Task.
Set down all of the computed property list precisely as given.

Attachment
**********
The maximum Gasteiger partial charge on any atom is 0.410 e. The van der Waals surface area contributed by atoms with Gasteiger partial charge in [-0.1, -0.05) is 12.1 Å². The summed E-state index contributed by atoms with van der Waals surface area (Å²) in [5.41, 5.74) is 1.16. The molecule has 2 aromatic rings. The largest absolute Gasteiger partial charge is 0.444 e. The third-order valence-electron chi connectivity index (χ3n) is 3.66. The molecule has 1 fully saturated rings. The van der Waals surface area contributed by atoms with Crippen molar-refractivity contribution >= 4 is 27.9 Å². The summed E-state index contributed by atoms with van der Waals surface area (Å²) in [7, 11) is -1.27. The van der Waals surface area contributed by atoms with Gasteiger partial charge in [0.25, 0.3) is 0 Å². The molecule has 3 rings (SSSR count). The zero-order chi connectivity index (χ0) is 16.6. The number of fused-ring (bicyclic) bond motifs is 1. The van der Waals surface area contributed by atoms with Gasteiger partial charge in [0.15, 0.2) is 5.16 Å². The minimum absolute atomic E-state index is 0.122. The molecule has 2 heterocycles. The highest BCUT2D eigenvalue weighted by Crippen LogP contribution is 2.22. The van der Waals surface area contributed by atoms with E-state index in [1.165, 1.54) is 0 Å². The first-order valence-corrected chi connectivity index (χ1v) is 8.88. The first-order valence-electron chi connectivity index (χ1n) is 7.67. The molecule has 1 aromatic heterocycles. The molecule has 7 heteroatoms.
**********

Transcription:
The maximum Gasteiger partial charge on any atom is 0.410 e. The van der Waals surface area contributed by atoms with Gasteiger partial charge in [-0.1, -0.05) is 12.1 Å². The summed E-state index contributed by atoms with van der Waals surface area (Å²) in [5.41, 5.74) is 1.16. The molecule has 2 aromatic rings. The largest absolute Gasteiger partial charge is 0.444 e. The third-order valence-electron chi connectivity index (χ3n) is 3.66. The molecule has 1 fully saturated rings. The van der Waals surface area contributed by atoms with Crippen molar-refractivity contribution >= 4 is 27.9 Å². The summed E-state index contributed by atoms with van der Waals surface area (Å²) in [7, 11) is -1.27. The van der Waals surface area contributed by atoms with Gasteiger partial charge in [0.25, 0.3) is 0 Å². The molecule has 3 rings (SSSR count). The zero-order chi connectivity index (χ0) is 16.6. The number of fused-ring (bicyclic) bond motifs is 1. The van der Waals surface area contributed by atoms with Gasteiger partial charge in [0.15, 0.2) is 5.16 Å². The minimum absolute atomic E-state index is 0.122. The molecule has 2 heterocycles. The highest BCUT2D eigenvalue weighted by Crippen LogP contribution is 2.22. The van der Waals surface area contributed by atoms with E-state index in [1.165, 1.54) is 0 Å². The first-order valence-corrected chi connectivity index (χ1v) is 8.88. The first-order valence-electron chi connectivity index (χ1n) is 7.67. The molecule has 1 aromatic heterocycles. The molecule has 7 heteroatoms.